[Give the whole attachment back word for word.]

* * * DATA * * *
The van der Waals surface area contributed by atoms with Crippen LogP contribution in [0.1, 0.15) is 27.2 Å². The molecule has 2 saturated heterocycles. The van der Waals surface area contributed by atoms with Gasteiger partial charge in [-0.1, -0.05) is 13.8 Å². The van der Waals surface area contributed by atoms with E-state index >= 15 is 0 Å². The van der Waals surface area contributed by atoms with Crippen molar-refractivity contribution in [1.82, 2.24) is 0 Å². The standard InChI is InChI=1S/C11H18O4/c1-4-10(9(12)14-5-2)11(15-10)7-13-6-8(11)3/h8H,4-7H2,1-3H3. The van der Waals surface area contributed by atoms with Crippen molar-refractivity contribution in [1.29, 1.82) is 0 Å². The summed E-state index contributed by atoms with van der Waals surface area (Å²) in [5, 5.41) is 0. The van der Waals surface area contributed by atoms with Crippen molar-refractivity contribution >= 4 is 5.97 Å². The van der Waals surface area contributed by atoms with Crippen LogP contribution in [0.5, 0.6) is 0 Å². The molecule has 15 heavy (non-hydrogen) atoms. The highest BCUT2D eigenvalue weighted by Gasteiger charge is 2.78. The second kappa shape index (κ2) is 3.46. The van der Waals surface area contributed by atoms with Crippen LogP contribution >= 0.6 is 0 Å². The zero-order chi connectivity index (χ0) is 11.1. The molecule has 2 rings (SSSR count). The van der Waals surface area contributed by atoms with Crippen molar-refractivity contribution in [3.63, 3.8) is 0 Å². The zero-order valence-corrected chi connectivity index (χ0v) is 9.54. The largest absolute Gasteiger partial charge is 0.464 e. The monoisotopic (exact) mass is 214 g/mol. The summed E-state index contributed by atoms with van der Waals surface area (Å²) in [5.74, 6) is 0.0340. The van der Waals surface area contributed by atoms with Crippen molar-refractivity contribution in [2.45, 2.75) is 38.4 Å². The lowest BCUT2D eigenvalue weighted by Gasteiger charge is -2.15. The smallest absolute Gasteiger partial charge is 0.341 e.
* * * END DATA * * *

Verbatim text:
The van der Waals surface area contributed by atoms with Crippen LogP contribution in [0.1, 0.15) is 27.2 Å². The molecule has 2 saturated heterocycles. The van der Waals surface area contributed by atoms with Gasteiger partial charge in [-0.1, -0.05) is 13.8 Å². The van der Waals surface area contributed by atoms with E-state index >= 15 is 0 Å². The van der Waals surface area contributed by atoms with Crippen molar-refractivity contribution in [1.82, 2.24) is 0 Å². The standard InChI is InChI=1S/C11H18O4/c1-4-10(9(12)14-5-2)11(15-10)7-13-6-8(11)3/h8H,4-7H2,1-3H3. The van der Waals surface area contributed by atoms with Crippen molar-refractivity contribution in [1.29, 1.82) is 0 Å². The summed E-state index contributed by atoms with van der Waals surface area (Å²) in [5, 5.41) is 0. The van der Waals surface area contributed by atoms with Crippen molar-refractivity contribution >= 4 is 5.97 Å². The van der Waals surface area contributed by atoms with Crippen LogP contribution in [0.5, 0.6) is 0 Å². The molecule has 15 heavy (non-hydrogen) atoms. The highest BCUT2D eigenvalue weighted by Gasteiger charge is 2.78. The second kappa shape index (κ2) is 3.46. The van der Waals surface area contributed by atoms with Crippen LogP contribution >= 0.6 is 0 Å². The zero-order chi connectivity index (χ0) is 11.1. The molecule has 2 rings (SSSR count). The van der Waals surface area contributed by atoms with Crippen molar-refractivity contribution in [3.63, 3.8) is 0 Å². The zero-order valence-corrected chi connectivity index (χ0v) is 9.54. The largest absolute Gasteiger partial charge is 0.464 e. The monoisotopic (exact) mass is 214 g/mol. The summed E-state index contributed by atoms with van der Waals surface area (Å²) in [5.74, 6) is 0.0340. The van der Waals surface area contributed by atoms with Crippen molar-refractivity contribution in [2.45, 2.75) is 38.4 Å². The lowest BCUT2D eigenvalue weighted by Gasteiger charge is -2.15. The smallest absolute Gasteiger partial charge is 0.341 e.